The presence of the New York AG's office shows that it has not slowed down since Eliot Spitzer moved up to the Governor's office, and the competition with the SEC may be continuing. (ph)
The trial of I. Lewis "Scooter" Libby opened today with voir dire, the questioning of the potential jurors. The Washington Post reports on the political questions asked of these potential jurors (here) and also tells about some of the "other" questions.
Good defense attorneys start their defense in the voir dire. The questions the attorney asks (or request a court to ask when the court is doing the voir dire), sets the stage of the theme of the case. It is clear from seeing some of these questions that one theme will be - "faulty memory" or "we all make mistakes as to exatly what we recall." Often the defense attorney will develop the theme with different witnesses presented.
In this case we are likely to see a main theme and several subsidiary themes.
Monday, January 15, 2007
The following provide background on the Libby Prosecution. To access the achives by date, see here:
Ground Rules Set for Libby's Trial 1/12/07
Libby Argues No Underlying Crime 11/15/06
Court Denies Use of Expert in Libby Case 11/5/06
Pre-Trial Sparring in the Libby Prosecution 11/1/06
What the Memory Expert Did Not Remember 10/28/06
Even Libby Can't Get All the Discovery He Wants 8/21/06
Plame Files Civil Action 7/17/06 Will Libby's Trial Be Delayed Further? 7/1/06
Libby: The Cost of Building A Case 6/12/06
Judge Denies Most of Libby's Document Requests 6/2/06
Witness for the Prosecution 5/25/06
Libby Challenge to Fitzgerald Appointment as Special Counsel Rejected 4/28/06
Will President Bush Be a Witness at Libby's Trial? 4/13/06
Proving Libby's Intent 4/7/06
Libby's "I Was Too Busy Blaming Others" Defense 3/19/06
Indicting at the Top 3/12/06
Fitzgerald to Libby: "REDACTED" 3/4/06
The Libby Website -- New Motion to Dismiss the Indictment 2/24/06
The Strange Assertion of Fitzgerald Regarding Libby's Grand Jury Testimony 2/11/06
Grand Jury Secrecy - Libby Case 2/5/06
The Libby Trial: Ready, Set . . . Wait 2/4/06
Special Counsel Fitzgerald's Response to Libby's Discovery Requests 2/3/06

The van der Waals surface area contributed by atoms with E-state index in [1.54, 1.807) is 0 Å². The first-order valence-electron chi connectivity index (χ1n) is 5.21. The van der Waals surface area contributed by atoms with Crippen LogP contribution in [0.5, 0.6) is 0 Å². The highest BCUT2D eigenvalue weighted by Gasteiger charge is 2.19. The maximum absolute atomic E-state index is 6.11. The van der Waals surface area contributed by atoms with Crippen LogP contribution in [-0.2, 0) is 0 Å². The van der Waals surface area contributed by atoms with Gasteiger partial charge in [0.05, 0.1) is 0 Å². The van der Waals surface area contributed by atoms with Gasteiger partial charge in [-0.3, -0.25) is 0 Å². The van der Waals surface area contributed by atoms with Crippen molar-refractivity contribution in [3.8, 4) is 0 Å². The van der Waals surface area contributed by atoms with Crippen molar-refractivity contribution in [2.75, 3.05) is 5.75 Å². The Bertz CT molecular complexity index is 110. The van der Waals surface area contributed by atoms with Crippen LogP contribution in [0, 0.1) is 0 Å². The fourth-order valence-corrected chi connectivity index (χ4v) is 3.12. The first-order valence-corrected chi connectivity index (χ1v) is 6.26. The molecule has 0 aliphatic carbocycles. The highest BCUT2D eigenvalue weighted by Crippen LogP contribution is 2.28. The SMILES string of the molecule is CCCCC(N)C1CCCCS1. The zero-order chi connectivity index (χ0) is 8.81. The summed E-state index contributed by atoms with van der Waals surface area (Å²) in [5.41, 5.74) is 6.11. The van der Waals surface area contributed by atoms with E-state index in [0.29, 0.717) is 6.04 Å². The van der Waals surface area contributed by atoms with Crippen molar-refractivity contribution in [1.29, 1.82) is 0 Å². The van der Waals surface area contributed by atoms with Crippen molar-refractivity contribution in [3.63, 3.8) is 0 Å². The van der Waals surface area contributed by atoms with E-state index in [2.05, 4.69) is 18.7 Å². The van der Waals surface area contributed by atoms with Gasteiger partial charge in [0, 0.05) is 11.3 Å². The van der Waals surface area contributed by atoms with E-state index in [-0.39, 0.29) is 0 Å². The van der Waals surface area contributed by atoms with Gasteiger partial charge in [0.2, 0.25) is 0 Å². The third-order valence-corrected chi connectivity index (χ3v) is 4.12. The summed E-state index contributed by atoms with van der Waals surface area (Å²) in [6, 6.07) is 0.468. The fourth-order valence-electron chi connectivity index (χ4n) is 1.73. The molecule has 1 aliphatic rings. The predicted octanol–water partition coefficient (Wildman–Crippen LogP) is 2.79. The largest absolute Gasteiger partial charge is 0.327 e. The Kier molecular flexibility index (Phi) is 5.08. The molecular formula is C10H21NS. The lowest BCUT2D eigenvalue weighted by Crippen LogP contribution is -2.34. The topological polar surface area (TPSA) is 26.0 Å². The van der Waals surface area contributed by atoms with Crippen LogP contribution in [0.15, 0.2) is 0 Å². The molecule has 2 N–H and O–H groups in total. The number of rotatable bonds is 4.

The Outlines of Libby's Defense 2/2/06 Libby's Defense 1/22/06
The Latest on Patrick Fitzgerald's Investigation 1/11/06
What to Expect in 2006 1/1/06
Another Reporter to Testify in the Plame Investigation 11/28/05
Bob Woodward: Would You Buy the Book? 11/22/05
Will Woodward's Revelation Help Libby's Defense? 11/17/05
New Evidence in the Leak Case 11/16/05
Libby Documents 11/15/05
Who Will Pay the Lawyers? Libby? 11/9/05
Libby Prosecution Will Enter CIPA Hell 11/5/05
Libby Pleads Not Guilty 11/3/05
Do the President and Vice-President Have An Appropriate Compliance Program? 11/1/05
Libby Indicted 10/28/05
How High Could This Leak Investigation Go? 10/25/05
The Story of "Scooter" Libby 10/24/05
Will This Be Patrick Fitzgerald's Big Week? 10/23/05
Rove + Libby = ? 10/20/05
Could VP Cheney's Office Be Involved? 10/18/05
"Don't Go There" 10/17/05
More on the Judith Miller Case 10/16/05
What Does Patrick Fitzgerald Do Now? 10/16/05
Is Libby Wearing the Bullseye? 10/13/05
How Fitzgerald Got Miller to Testify -- And How Much Should We Know 10/6/05
What Now, Mr. Fitzgerald? 10/3/05
Can the "S" Show Intent? 7/22/05
Sunday, January 14, 2007
Rep. Bob Ney is set to be sentenced this coming Friday and according to MSNNBC(AP) he may be arguing for a placement in rehabilitation facility to assist an alchohol problem. Ney plead guilty "to one count of conspiracy to commit honest services fraud, violating the one-year lobbying ban on congressional officials and making material false statements, and to one count of making false statements." (see DOJ Press Release). For background on this case and the Abramoff connection, see here.
A DOJ Press Release reports that a "Special Agent of the Treasury Inspector General for Tax Administration (TIGTA)" was indicted for bank fraud, conspiracy, and false statements to a federally insured bank. He is alleged to have obtained loans for a computer company that was allegedly "created for the purpose of obtaining the three loans and that it had no revenue, no experience in the computer field and no employees."